The Languedoc region in southern France - has a very long and colourful history with grapes and wine. The Greeks around 550 BC are thought to have planted the first grape vines in the area. A long time before the Romans arrived, although they dramatically improved the winemaking process. The regional area of Languedoc-Roussillon and Provence is an extemely large wine area, stretching all the way from the Spanish border, along the Mediterranean almost across to the Italian border.
It is one of the biggest wine-growing regions in the world (with 212,000 ha in 2015), covering approximately a third of France's vineyard area, producing outstanding wines in a perfect grape growing climate and terrain that extends from the sea to the mountains.

 

There are 15 main wine regions (each region made up of many smaller domains) in Languedoc-Roussillon, southern France. The soils and 'terroirs' in this huge area are extremely varied, ranging from; Schist, Sandstone, Marl, Gravel, Pebbles, Limestone, to Granite and Alluvial soils, resulting in the making of a large number of different styles of wine.

Also planted across the vast area are many different grape varietals, the reds include; Carignon (some of the oldest vines in France are Carignan grapes), Cinsault, Grenache Noir, Syrah, Mourvèdre, Cabernet Franc and Merlot.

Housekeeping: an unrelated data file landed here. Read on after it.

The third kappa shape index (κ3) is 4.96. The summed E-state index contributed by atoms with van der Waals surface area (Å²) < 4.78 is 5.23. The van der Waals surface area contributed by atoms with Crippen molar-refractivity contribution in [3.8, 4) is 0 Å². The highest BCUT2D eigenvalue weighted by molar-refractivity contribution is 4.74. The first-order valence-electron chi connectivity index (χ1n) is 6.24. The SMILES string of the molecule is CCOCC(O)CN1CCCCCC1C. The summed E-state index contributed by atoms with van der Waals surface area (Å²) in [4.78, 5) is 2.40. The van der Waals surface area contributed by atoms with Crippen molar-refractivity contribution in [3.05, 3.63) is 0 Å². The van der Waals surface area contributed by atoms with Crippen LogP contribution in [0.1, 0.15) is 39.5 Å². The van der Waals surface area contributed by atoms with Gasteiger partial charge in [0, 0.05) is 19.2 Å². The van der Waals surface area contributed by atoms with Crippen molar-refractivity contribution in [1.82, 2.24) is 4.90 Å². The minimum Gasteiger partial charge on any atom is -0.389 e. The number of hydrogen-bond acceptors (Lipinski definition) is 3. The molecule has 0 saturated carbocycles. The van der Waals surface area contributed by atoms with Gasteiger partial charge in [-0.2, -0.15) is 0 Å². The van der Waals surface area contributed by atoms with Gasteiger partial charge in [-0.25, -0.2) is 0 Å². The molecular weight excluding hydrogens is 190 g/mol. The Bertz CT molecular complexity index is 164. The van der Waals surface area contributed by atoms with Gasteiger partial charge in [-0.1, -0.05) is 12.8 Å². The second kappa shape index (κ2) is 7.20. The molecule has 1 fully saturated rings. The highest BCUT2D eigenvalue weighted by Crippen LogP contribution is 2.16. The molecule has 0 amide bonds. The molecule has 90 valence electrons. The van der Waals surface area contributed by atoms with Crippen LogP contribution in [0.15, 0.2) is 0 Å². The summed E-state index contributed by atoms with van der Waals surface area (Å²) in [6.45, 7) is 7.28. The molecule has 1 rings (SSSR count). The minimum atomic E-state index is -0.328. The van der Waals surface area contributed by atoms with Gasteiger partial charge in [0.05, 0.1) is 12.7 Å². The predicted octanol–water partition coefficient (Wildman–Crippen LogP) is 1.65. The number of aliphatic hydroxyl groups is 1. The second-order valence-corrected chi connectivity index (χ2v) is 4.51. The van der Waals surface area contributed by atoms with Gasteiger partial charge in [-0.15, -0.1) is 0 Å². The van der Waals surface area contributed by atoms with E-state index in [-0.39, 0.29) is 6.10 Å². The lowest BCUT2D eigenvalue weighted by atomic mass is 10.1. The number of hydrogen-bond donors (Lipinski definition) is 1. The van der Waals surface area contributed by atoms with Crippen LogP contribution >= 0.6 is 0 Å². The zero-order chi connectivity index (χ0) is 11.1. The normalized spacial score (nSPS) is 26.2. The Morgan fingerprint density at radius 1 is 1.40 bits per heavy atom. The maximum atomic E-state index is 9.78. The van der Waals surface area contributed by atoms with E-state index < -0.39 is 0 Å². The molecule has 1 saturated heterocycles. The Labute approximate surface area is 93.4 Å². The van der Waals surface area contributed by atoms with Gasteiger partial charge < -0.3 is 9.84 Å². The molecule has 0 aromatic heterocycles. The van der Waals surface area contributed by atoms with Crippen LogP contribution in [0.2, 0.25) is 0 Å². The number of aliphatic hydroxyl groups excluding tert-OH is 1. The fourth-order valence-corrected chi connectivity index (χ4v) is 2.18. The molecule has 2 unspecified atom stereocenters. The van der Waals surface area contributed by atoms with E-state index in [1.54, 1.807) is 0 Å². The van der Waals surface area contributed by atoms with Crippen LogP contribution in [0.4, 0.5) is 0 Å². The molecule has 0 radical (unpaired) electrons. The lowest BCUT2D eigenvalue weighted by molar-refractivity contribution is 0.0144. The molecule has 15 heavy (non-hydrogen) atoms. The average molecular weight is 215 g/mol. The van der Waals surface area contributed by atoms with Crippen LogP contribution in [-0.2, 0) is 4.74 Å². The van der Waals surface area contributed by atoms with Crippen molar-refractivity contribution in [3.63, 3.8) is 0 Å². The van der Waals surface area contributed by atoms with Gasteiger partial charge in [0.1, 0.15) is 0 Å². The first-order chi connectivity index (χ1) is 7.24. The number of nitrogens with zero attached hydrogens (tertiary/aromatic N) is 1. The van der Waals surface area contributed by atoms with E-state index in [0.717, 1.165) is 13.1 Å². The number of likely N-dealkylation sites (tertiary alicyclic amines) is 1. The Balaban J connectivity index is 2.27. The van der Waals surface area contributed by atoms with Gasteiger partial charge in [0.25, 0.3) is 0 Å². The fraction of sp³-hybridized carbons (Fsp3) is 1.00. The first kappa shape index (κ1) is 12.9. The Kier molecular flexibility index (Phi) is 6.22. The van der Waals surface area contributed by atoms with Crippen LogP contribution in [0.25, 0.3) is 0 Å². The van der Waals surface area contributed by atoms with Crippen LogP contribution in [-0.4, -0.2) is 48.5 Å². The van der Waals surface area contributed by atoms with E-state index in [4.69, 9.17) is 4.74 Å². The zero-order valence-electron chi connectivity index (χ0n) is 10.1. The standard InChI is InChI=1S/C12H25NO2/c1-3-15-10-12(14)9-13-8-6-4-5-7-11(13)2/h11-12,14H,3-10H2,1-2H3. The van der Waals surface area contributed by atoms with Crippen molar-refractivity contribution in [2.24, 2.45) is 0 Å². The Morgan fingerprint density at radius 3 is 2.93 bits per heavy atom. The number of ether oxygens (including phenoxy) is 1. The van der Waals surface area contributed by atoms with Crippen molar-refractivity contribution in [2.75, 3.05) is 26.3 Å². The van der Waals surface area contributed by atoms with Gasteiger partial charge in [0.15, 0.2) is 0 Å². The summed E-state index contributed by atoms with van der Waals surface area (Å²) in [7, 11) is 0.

The white wine grape varietals include; Chardonnay, Grenache Blanc, Picpoul, Marsanne, Roussanne, Vermantino, Mauzac, Chenin, Rolle and Clairette.

In the past this area was infamous for its' poorer quality viticulture with over production and high yields producing large volumes of 'vin-de-table' wines. This is no longer the case, yields have been significantly reduced and quality is now the name of the game.
Whether it be a personal preference, a new interest in the region, a surprise or gift for a friend, or a wine that fits the occasion and cuisine being served - I am sure your taste buds will enjoy the journey of discovery.